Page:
Why Cautious Investors Should Consider Treasury Bonds


With solid yields and potential for price appreciation, U.S. government bonds offer a prudent hedge for investors’ portfolios.

Investors in U.S. equities appear to be reading the market differently from their peers in fixed income.

Many U.S. stock buyers still expect that inflation will continue to fall, economic growth will re-accelerate and the Federal Reserve will cut interest rates next year. Meanwhile, Treasury investors appear more cautious: Market pricing signals expectations of a more hawkish Fed and the risk of a bounce-back in inflation.

Morgan Stanley’s Global Investment Committee believes the equity market’s view is too optimistic and that today’s historically rich stock valuations reflect a rosy earnings outlook. We believe the S&P 500 Index is likely to remain in its current range, at best, over the next nine to 12 months.

As such, prudent investors should consider ways to protect their portfolios. U.S. Treasuries may be a solid hedge against a potential drop in equity prices, offering decent potential for gains over the current purchase price, as well as coupons (i.e., the annual interest paid on a bond) of around 5%. Here are three reasons why investors should consider Treasury bonds:

1 The economy likely has yet to feel the full pinch of tighter monetary policy.

So far, the Fed’s rapid rate hikes have not appeared to meaningfully dent consumer spending and the overall economy, likely due in part to the lingering effects of COVID-era stimulus. However, as that stimulus wears off, household spending and company margins could weaken. An economic slowdown could, in turn, help drive Treasury yields lower and prices higher, especially if the Fed lowers rates next year, as markets expect.

2 The impact of recent challenges to the Treasury market may be overstated.

Recent developments—including the U.S. credit downgrade by Fitch Ratings and the Japanese central bank’s decision to let interest rates rise more freely—may prove less threatening than headlines suggest. We believe few investors, if any, will view the Fitch downgrade as a reason, on its own, to sell Treasuries. Furthermore, Japan’s lifting of its ceiling on rates by about a half percentage point is likely not enough to meaningfully shift Japanese investors’ appetite away from Treasuries.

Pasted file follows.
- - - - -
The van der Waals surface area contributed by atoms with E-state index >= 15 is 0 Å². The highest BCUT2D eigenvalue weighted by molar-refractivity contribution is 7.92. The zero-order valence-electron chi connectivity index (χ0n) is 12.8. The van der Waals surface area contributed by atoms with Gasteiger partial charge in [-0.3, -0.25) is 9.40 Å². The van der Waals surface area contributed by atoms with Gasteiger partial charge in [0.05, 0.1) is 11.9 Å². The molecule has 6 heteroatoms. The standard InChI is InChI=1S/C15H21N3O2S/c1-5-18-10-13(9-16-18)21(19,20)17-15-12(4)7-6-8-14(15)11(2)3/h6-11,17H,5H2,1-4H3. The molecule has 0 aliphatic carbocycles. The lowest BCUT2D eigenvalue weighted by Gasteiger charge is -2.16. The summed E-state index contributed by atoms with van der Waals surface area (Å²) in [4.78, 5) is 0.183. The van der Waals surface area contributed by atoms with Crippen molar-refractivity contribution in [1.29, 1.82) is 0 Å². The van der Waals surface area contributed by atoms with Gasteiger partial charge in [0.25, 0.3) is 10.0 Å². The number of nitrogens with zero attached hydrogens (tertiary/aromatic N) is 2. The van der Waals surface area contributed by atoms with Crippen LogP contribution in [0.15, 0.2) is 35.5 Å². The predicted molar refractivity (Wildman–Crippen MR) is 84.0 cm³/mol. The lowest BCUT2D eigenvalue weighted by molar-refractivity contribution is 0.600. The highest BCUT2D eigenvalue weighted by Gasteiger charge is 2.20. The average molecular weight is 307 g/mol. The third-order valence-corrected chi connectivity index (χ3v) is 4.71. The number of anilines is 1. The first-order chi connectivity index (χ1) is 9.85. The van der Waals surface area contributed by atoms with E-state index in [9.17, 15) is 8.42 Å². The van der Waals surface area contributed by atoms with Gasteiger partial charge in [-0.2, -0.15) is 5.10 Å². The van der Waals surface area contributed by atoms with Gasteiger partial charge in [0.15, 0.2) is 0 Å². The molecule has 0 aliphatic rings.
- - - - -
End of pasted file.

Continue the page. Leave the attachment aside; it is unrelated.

3 Treasuries appear “oversold.”

Speculative hedge funds have increased their bearish “short” positions on the bonds to a record level. We have a more constructive view, believing Treasuries are trading below their true value and may be poised for a rebound.

Ultimately, there is a greater prospect for gains in Treasuries than there is for losses. If equity investors are correct and the Fed cuts rates in 2024, Treasury risk is modest, as rates should quickly adjust downward. If that consensus is wrong on growth and the economy slows down, rates are also apt to fall. It’s only if both inflation and economic growth show a surprise increase that Treasuries are at material risk of capital losses.

Investors should consider adding intermediate-term Treasuries, balancing exposure in short- and ultra-short maturity positions as the Fed’s hiking cycle matures.

Información extraída de: https://www.morganstanley.com/ideas/investing-in-treasury-bonds-Q3-2023?subscribed=true&dis=em_2023816_wm_5ideasarticle&et_mid=494369&et_mkid=&sfmc_id=176741428

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